Preparation and Crystallization of Riboswitches

  • Alla Peselis
  • Ang Gao
  • Alexander Serganov
Part of the Methods in Molecular Biology book series (MIMB, volume 1320)


Recent studies have revealed that the majority of biological processes are controlled by noncoding RNAs. Among many classes of noncoding RNAs, metabolite-sensing segments of mRNAs called riboswitches are unique. Discovered over a decade ago in all three kingdoms of life, riboswitches specifically and directly interact with various metabolites and regulate expression of multiple genes, often associated with metabolism and transport of small molecules. Thus, riboswitches do not depend on proteins for binding to small molecules and play a role as both metabolite sensors and effectors of gene control. Riboswitches are typically located in the untranslated regions of mRNAs where they form alternative structures in the presence and absence of the ligand and modulate expression of genes through the formation of regulatory elements. To understand the mechanism of the riboswitch-driven gene control, it is important to elucidate how riboswitches interact with cognate and discriminate against non-cognate ligands. Here we outline the methodology to synthesize riboswitch RNAs and prepare riboswitch–ligand complexes for crystallographic and biochemical studies. The chapter describes how to design, prepare, and conduct crystallization screening of riboswitch–ligand complexes. The methodology was refined on crystallographic studies of several riboswitches and can be employed for other types of RNA molecules.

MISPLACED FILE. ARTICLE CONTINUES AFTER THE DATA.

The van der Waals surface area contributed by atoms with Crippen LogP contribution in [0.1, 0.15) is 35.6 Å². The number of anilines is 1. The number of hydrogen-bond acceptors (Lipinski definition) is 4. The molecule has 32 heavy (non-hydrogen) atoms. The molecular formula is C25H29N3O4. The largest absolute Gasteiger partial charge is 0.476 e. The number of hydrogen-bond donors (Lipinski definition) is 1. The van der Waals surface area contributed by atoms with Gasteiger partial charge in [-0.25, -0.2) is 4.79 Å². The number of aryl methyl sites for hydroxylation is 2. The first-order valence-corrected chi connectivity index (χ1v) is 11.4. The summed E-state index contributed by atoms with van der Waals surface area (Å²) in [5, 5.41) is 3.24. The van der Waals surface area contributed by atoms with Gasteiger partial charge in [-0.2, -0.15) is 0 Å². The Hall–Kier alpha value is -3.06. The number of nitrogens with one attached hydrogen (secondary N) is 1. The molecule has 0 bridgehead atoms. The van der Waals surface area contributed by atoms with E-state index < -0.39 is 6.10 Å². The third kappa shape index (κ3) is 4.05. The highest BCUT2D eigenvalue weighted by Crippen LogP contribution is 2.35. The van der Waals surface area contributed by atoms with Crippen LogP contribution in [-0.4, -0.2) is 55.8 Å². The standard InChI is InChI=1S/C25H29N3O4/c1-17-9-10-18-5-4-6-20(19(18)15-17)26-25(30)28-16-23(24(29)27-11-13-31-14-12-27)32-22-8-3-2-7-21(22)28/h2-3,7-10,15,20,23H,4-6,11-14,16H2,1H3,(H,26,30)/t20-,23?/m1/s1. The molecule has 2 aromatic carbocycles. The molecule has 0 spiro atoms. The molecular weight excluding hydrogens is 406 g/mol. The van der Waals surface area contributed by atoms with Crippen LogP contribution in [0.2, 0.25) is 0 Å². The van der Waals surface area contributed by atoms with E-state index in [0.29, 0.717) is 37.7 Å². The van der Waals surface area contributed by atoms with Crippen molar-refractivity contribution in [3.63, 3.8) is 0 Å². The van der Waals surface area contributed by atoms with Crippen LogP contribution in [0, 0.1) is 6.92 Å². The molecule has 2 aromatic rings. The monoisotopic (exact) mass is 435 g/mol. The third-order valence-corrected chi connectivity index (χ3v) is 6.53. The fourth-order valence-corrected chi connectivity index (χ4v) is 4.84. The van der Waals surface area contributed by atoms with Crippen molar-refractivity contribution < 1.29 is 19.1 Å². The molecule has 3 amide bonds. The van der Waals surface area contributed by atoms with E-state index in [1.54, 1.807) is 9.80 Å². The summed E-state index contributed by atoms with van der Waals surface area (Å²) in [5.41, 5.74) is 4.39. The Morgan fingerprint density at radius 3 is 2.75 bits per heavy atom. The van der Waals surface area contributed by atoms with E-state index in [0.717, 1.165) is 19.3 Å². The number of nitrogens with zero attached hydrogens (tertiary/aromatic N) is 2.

Key words

B12 riboswitch Fluoride riboswitch RNA secondary structure Crystallization 


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Copyright information

© Springer Science+Business Media New York 2016

Authors and Affiliations

  1. 1.Department of Biochemistry and Molecular PharmacologyNew York University School of MedicineNew YorkUSA
  2. 2.Department of Biochemistry and Molecular PharmacologyNew York University School of MedicineNew YorkUSA

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